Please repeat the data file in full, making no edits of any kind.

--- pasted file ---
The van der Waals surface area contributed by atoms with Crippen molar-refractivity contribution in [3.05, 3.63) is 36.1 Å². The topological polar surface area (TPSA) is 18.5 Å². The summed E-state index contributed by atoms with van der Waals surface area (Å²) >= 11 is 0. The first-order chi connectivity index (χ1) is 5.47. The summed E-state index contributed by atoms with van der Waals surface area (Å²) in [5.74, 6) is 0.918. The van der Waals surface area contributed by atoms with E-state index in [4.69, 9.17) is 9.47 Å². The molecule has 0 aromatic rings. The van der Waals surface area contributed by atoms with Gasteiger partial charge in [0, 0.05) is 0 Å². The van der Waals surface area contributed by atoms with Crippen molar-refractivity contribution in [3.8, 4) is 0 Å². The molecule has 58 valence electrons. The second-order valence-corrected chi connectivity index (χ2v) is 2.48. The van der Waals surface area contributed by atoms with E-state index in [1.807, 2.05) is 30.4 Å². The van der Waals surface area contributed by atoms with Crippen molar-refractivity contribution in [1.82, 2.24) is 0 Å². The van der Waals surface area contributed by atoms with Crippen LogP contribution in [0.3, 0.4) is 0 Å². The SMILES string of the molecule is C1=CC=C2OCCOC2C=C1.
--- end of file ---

The van der Waals surface area contributed by atoms with Crippen molar-refractivity contribution in [3.05, 3.63) is 36.1 Å². The topological polar surface area (TPSA) is 18.5 Å². The summed E-state index contributed by atoms with van der Waals surface area (Å²) >= 11 is 0. The first-order chi connectivity index (χ1) is 5.47. The summed E-state index contributed by atoms with van der Waals surface area (Å²) in [5.74, 6) is 0.918. The van der Waals surface area contributed by atoms with E-state index in [4.69, 9.17) is 9.47 Å². The molecule has 0 aromatic rings. The van der Waals surface area contributed by atoms with Gasteiger partial charge in [0, 0.05) is 0 Å². The van der Waals surface area contributed by atoms with Crippen molar-refractivity contribution in [3.8, 4) is 0 Å². The molecule has 58 valence electrons. The second-order valence-corrected chi connectivity index (χ2v) is 2.48. The van der Waals surface area contributed by atoms with E-state index in [1.807, 2.05) is 30.4 Å². The van der Waals surface area contributed by atoms with Crippen molar-refractivity contribution in [1.82, 2.24) is 0 Å². The van der Waals surface area contributed by atoms with Crippen LogP contribution in [0.3, 0.4) is 0 Å². The SMILES string of the molecule is C1=CC=C2OCCOC2C=C1.